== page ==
# The limit of binomial distributed random variable

Edit

(As Robert pointed out, what I was trying to prove is incorrect. So now I ask the right question here, to avoid duplicate question)

For infinite independent Bernoulli trials with probability $p$ to success, define a random variable N which equals to the number of successful trial. Intuitively, we know if $p > 0$, $\Pr \{N < \infty \} = 0$, in other word $N \rightarrow \infty$. But I got stuck when I try to prove it mathematically.

\begin{aligned} \Pr \{ N < \infty \} & = \Pr \{ \cup_{n=1}^{\infty} [N \le n] \} \\ & = \lim_{n \rightarrow \infty} \Pr \{ N \le n \} \\ & = \lim_{n \rightarrow \infty}\sum_{i=1}^{n} b(i; \infty, p) \\ & = \sum_{i=1}^{\infty} b(i; \infty, p) \\ \end{aligned}

I've totally no idea how to calculate the last expression.

(Original Question)

For infinite independent Bernoulli trials with probability $p$ to success, define a random variable N which equals to the number of successful trial. Can we prove that $\Pr \{N < \infty \} = 1$ by:

\begin{aligned} \Pr \{ N < \infty \} & = \Pr \{ \cup_{n=1}^{\infty} [N \le n] \} \\ & = \lim_{n \rightarrow \infty} \Pr \{ N \le n \} \\ & = \lim_{n \rightarrow \infty}\sum_{i=1}^{n} b(i; \infty, p) \\ & = \sum_{i=1}^{\infty} b(i; \infty, p) \\ & = \lim_{m \rightarrow \infty}\sum_{i=1}^{m} b(i; m, p) \\ & = \lim_{m \rightarrow \infty}[p + (1 - p)]^m \\ & = \lim_{m \rightarrow \infty} 1^m \\ & = 1 \end{aligned}

I know there must be some mistake in the process because if $p = 1$, N must infinite. So the equation only holds when $p < 1$. Which step is wrong?

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I will repeat my hint from the previous question: Borell--Cantelli. – cardinal Sep 13 '11 at 0:04
Please: don't write about "infinite trials" when you mean infinitely many trials. – Michael Hardy Sep 13 '11 at 2:39

You want to compute the probability of $s$ successes for $s = 0, 1, 2, \ldots$. Here the crucial point is that $s$ is fixed first, and then you compute the probability that you get $s$ successes when you throw infinitely many coins (each of success probability $p$). In other words, we want $$\lim_{m \to \infty} b(s; m, p) = \lim_{m \to \infty} \binom{m}{s} p^s (1-p)^{m-s} = (\frac{p}{1-p})^s \lim_{m \to \infty} \binom{m}{s} (1-p)^m.$$ You can intuitively see that this answer should come out to be $0$ (since you are throwing infinitely many coins). How can we justify that rigorously? By upper bounding the function of $m$ suitably, and then using the sandwich theorem.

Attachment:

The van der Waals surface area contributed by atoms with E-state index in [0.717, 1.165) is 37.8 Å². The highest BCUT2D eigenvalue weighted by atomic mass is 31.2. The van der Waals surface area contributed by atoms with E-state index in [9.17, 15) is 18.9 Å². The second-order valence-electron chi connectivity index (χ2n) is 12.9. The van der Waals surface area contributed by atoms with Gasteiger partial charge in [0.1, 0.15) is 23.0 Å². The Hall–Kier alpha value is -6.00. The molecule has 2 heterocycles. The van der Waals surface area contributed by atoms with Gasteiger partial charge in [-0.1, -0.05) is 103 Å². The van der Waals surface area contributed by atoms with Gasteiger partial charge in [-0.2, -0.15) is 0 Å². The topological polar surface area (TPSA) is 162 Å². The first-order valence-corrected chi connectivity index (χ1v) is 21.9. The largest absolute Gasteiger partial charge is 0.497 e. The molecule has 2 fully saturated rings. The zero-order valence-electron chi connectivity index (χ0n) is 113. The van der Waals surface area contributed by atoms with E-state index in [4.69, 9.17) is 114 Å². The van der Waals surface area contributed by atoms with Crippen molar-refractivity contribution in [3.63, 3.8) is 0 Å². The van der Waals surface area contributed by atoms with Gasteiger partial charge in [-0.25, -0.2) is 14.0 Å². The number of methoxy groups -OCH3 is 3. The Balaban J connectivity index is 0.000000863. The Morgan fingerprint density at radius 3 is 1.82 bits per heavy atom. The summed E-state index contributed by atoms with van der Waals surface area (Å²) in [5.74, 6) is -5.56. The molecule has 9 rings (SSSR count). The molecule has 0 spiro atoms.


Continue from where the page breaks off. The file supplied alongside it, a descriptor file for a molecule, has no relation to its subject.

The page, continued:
When $s$ is fixed, the first term $\binom{m}{s}$ is at most a polynomial in $s$, since we can upper bound it loosely by $\binom{m}{s} \leq m^s$. On the other hand, $(1-p)^m$ goes to zero exponentially fast. Can you use this to finish the proof?

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As long as $p > 0$, $N$ will be $\infty$ with probability 1. The first mistake is in $$\sum_{i=1}^\infty b(i;\infty,p) = \lim_{m \to \infty} \sum_{i=1}^m b(i; m,p)$$

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For $p>0$ it is not true.

One way to show this is that the median of a finite binomial random random variable with $n$ trials is $\lfloor np \rfloor$ or $\lceil np \rceil$, which increases without limit as $n$ increases, so your $\Pr \{ N < \infty \}$ must be no more than $0.5$. It is in fact $0$.

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Let us call $E_{k,n}:=$ probability of winning exactly $k$ times after $n$ trials. Let now $$E_k=\lim_{n\to+\infty}E_{k,n}.$$

It holds $$P(E_k)=\lim_{n\to\infty}P(E_{k,n})=\lim_{n\to+\infty}\binom{n}{k}p^k(1-p)^{n-k}$$ Because $E_{k,n}\subseteq E_{k,n+1}$ and of course one has

$$0\leq P(E_k)= \lim_{n\to+\infty}\left(\frac{p}{1-p}\right)^k\binom{n}{k}(1-p)^n\leq C(p,k)\lim_{n\to+\infty}n^k(1-p)^n=0.$$

Now, the probability you are asking to find is clearly contained in the event $$\bigcup_{k=0}^{+\infty}E_k,$$ hence, by monotonicity and subadditivity of the probability measure, one has that the probability of winning a finite number of times in an infinite sequence of trials lesser or equal than $$\lim_{i\to+\infty}\sum_{k=1}^iP(E_k)=0,$$ and so it is $0$.

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